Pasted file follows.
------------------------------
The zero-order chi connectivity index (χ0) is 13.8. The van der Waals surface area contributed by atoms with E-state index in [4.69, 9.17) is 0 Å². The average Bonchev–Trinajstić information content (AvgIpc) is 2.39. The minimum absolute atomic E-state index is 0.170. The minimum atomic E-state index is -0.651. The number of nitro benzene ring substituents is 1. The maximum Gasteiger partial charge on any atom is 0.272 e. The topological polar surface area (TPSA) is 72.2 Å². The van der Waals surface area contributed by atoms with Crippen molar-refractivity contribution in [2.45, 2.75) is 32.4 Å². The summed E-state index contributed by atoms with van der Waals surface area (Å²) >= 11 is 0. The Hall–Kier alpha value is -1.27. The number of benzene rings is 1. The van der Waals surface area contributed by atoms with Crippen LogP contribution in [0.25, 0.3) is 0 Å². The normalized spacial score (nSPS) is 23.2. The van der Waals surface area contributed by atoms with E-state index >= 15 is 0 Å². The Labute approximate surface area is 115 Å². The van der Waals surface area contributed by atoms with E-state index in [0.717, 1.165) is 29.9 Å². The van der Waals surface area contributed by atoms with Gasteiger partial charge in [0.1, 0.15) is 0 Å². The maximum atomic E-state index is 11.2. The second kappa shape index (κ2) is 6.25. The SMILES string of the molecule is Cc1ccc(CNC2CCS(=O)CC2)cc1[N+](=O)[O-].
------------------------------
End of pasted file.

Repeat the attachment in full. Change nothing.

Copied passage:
The zero-order chi connectivity index (χ0) is 13.8. The van der Waals surface area contributed by atoms with E-state index in [4.69, 9.17) is 0 Å². The average Bonchev–Trinajstić information content (AvgIpc) is 2.39. The minimum absolute atomic E-state index is 0.170. The minimum atomic E-state index is -0.651. The number of nitro benzene ring substituents is 1. The maximum Gasteiger partial charge on any atom is 0.272 e. The topological polar surface area (TPSA) is 72.2 Å². The van der Waals surface area contributed by atoms with Crippen molar-refractivity contribution in [2.45, 2.75) is 32.4 Å². The summed E-state index contributed by atoms with van der Waals surface area (Å²) >= 11 is 0. The Hall–Kier alpha value is -1.27. The number of benzene rings is 1. The van der Waals surface area contributed by atoms with Crippen LogP contribution in [0.25, 0.3) is 0 Å². The normalized spacial score (nSPS) is 23.2. The van der Waals surface area contributed by atoms with E-state index >= 15 is 0 Å². The Labute approximate surface area is 115 Å². The van der Waals surface area contributed by atoms with E-state index in [0.717, 1.165) is 29.9 Å². The van der Waals surface area contributed by atoms with Gasteiger partial charge in [0.1, 0.15) is 0 Å². The maximum atomic E-state index is 11.2. The second kappa shape index (κ2) is 6.25. The SMILES string of the molecule is Cc1ccc(CNC2CCS(=O)CC2)cc1[N+](=O)[O-].